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By Jenna Bayley-Burke
St. Martin's PressCopyright © 2016 Jenna Bayley-Burke
All rights reserved.
"You're getting married." Miranda Rose choked on the words, her throat constricting, stomach twisting, and soul shriveling like a lone grape forgotten on the vine.
"Tomorrow." Callum Kerr's voice held more excitement than she'd heard since their law school graduation, when he'd transitioned from student to textile mogul. From the stillness in the background, he was most likely closed in his office just like she was, only his feet were probably on the desk. And he was smiling. She could tell from the warmth in his voice.
She cleared her throat, refusing to betray any emotion. He didn't know she'd spent nearly a decade in love with him, and now was obviously not the time to share that unnecessary tidbit. "Do you want me to review your prenuptial agreement?"
"You're a probate attorney. Besides, I'm not bothering with it."
She sat up straighter, fear for him filling the cracks of her broken heart. "You can't do that, Cal. If this woman doesn't want to sign one, then she's only after your money."
"Don't worry, I know what I'm doing. So, you'll come to Vegas for my wedding?"
"You're getting married in Las Vegas?" Oh, his mother must be thrilled. But if Bridie Kerr couldn't keep her only son from eloping to Vegas, what hope did his friend with benefits have? Benefits about to be revoked, permanently.
"Tomorrow at eight. Bring the dress you wore to Dave and Tina's wedding."
"You want me to drop everything and fly to Nevada to watch you marry a complete stranger without a prenuptial agreement while I wear an old bridesmaid dress? Have you lost your mind?"
"I need my best girl standing beside me. Besides, you said you'd wear it again. That's why I had the zipper fixed and sent it back to you."
She dropped her forehead to her desk blotter, just how that zipper had been broken flashing through her mind. For almost ten years, they'd been enjoying delicious trysts whenever a wedding or christening put them in the same city. Their liaisons were the only kind of relationship she had time for if she hoped to make partner next year. And now he'd ripped them away, and wanted her to watch as he put up a white picket fence to keep her out.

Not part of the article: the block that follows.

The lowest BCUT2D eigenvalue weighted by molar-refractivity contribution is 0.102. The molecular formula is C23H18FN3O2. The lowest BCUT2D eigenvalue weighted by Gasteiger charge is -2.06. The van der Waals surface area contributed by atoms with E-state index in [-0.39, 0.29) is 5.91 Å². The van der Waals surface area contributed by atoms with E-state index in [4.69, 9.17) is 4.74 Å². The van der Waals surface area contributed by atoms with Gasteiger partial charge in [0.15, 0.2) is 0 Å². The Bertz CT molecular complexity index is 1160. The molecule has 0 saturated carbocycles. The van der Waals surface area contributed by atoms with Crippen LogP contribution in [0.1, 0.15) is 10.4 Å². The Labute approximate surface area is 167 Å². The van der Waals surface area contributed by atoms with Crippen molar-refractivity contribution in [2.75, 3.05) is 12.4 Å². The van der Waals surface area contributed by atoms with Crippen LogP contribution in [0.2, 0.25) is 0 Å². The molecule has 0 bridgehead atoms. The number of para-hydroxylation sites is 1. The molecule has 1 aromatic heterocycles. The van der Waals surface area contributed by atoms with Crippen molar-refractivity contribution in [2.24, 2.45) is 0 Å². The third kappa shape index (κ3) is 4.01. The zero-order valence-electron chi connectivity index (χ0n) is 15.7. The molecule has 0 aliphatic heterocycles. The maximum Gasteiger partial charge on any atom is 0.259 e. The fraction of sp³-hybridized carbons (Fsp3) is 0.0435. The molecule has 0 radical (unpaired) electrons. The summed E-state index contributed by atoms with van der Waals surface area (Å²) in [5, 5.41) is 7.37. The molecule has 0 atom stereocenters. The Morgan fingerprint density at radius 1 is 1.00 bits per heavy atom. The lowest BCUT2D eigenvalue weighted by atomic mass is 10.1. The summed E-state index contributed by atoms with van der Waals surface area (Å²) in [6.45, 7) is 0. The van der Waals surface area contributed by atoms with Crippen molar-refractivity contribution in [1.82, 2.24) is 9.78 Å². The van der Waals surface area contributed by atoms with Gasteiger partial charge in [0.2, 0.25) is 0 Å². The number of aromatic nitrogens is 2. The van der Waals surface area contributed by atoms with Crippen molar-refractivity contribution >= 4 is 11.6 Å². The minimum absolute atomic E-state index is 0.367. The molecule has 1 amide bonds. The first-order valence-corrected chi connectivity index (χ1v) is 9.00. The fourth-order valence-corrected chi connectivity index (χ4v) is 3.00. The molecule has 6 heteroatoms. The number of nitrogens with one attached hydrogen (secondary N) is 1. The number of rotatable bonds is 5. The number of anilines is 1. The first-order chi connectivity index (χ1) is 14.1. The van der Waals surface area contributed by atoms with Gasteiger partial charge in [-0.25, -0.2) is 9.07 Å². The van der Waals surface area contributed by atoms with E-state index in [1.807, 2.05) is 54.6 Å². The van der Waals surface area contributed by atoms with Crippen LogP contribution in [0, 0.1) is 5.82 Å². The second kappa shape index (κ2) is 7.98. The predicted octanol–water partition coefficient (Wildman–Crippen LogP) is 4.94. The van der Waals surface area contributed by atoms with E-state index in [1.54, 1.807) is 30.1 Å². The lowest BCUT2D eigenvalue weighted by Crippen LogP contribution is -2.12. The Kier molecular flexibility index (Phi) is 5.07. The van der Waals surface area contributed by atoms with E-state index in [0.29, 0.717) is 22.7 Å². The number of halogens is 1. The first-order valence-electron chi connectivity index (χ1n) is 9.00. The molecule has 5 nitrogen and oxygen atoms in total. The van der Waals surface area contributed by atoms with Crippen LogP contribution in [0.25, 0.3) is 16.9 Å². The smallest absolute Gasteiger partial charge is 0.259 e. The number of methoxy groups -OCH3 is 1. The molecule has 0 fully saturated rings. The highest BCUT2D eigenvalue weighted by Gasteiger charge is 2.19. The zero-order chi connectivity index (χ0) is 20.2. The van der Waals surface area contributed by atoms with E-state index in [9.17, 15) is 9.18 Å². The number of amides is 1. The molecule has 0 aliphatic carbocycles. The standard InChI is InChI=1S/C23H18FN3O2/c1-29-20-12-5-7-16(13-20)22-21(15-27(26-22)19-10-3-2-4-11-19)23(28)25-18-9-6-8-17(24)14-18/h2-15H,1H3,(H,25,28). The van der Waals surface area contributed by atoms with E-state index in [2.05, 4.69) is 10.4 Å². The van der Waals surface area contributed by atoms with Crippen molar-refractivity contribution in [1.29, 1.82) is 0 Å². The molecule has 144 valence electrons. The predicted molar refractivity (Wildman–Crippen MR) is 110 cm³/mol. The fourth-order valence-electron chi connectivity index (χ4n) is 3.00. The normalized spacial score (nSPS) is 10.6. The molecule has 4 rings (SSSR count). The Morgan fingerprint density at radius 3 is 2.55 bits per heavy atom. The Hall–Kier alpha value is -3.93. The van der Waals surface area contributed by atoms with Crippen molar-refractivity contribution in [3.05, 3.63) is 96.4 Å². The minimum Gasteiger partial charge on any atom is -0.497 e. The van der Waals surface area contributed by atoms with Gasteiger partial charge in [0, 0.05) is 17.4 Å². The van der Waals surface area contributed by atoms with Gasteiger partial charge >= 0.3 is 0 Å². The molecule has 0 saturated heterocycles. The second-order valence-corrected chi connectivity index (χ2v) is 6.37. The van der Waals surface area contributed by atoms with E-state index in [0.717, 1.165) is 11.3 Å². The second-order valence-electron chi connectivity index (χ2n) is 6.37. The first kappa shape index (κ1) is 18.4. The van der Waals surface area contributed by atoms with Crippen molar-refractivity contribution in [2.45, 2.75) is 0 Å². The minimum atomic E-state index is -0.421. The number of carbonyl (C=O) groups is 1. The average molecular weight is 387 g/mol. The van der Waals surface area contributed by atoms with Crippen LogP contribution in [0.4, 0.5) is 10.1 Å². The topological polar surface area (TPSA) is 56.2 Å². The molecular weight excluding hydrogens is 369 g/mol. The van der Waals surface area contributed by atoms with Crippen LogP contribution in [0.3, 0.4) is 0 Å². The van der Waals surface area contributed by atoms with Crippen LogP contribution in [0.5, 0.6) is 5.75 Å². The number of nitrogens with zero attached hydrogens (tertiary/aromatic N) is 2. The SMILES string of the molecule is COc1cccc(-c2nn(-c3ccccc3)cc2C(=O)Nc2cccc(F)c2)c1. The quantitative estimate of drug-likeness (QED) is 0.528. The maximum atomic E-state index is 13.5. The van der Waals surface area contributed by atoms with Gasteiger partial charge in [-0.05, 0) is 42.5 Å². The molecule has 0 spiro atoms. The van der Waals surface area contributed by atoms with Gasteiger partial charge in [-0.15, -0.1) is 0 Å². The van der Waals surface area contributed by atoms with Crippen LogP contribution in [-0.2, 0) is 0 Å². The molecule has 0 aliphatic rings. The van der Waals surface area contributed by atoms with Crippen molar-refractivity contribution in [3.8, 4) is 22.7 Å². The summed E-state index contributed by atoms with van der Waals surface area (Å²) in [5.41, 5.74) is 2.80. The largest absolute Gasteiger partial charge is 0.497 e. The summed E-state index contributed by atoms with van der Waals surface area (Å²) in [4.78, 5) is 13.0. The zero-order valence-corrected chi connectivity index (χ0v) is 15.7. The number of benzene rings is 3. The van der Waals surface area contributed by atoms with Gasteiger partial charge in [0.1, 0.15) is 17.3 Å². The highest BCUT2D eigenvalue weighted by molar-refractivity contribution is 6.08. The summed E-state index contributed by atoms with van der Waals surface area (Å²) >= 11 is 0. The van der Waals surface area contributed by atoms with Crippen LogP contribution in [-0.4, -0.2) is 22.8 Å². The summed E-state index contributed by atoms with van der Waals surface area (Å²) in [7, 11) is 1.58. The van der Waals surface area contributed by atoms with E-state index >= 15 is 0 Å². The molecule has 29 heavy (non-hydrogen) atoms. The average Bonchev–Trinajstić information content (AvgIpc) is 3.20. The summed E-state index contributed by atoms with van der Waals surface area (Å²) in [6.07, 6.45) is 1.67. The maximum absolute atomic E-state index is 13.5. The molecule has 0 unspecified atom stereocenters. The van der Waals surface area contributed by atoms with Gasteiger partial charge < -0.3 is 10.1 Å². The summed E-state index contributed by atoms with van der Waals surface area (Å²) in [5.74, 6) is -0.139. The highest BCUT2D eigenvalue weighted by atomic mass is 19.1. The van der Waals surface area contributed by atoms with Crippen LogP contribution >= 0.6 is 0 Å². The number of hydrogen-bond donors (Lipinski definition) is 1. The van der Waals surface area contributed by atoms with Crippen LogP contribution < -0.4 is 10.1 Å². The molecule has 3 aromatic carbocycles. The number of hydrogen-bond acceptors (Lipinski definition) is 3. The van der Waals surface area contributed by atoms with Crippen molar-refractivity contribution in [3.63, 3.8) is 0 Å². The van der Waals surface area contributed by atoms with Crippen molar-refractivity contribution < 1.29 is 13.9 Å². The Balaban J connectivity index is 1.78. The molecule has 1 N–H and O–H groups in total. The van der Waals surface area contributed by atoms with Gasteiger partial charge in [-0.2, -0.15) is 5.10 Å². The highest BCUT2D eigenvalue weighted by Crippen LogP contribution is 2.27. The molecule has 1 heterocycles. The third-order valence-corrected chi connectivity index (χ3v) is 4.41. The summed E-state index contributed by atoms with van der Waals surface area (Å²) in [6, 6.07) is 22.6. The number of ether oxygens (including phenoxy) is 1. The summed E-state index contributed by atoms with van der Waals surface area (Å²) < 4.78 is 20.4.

"Which flowers were your favorite?"
Miranda looked up, seeing the dozen different vases of blooms perched on every available surface of her office. When she'd picked up the phone to call him it had been to ask why her usual birthday bouquet had arrived a day early and morphed into a collection of mismatched arrangements. Had it really only been minutes ago?
Her throat tightened, as if he were choking the hope from her. "They're all lovely, thank you."
"You must have a favorite."
She did. Him. The way things had been. Drama-free rendezvous and a birthday tradition of exchanging flowers for pizza since their birthdays were only a day apart. "The bouquet of multicolored roses you usually send is my favorite."
"Truly." The scents from the mélange of flowers clashed, the air in her office growing thick and sickeningly sweet. "Since you'll be in Vegas for your birthday on Saturday, should I send you pizza there? Or will your bride object to gifts from former lovers?"
He laughed, rich and full. "You can take me out for pizza since you'll be there."
"We're not going on a date during your honeymoon." She got up from her desk, needing to move her limbs to let out the feeling of being trapped, forever in love with a man who'd never even considered loving her back.
"It's going to be a great weekend. I'm flying everyone in for the wedding, but I'll make sure we get plenty of time to ourselves."
He couldn't have hurt her deeper if he'd punched her in the stomach.
"Cal, if you do this, if you get married, our relationship has to change." She nearly choked on the words. She wished she could threaten never to see him again if he went through with it, but they shared three godchildren and dozens of friends. He'd gifted her with a future of having her feelings scraped raw like knuckles on a cheese grater.
"It's a change for the better. Do you think Anna is old enough to be a flower girl?"
"She falls as much as she walks. It might be nice for Rob and Molly to have some alone time before the new baby comes. I could watch her so they could have a night to themselves." Having her favorite baby girl around would be a welcome distraction.
"You'll be busy taking care of me, not babysitting. We'll make the wedding no kids."
"You could use some time getting to know your goddaughter. At some point you may want to introduce her to your new bride. Assuming you keep the new Mrs. Kerr around after she fleeces you of your inheritance. No point in showing the kids your mistakes."
Silence hung in the air and she hoped her words hit home. "Jealousy does not become you."
She didn't bother denying it. "You're a fool to rush into marriage without a prenup so soon after losing your father. Was this gold digger even interested in you before you went from heir to principal?"
"I have this handled. I just need you there to handle me a little bit."
She gritted her teeth and shook her head. She cared about him too much to let her own grief get in the way of his future. "I'll be there, but I'm serious: I won't put my hands on a married man. I'm only going so I can talk you out of this."
"My mind is made up, doll. Though I look forward to all the ways you might persuade me to see things your way." His low rumble of a laugh vibrated through her and a shiver of uneasy anticipation straightened her spine.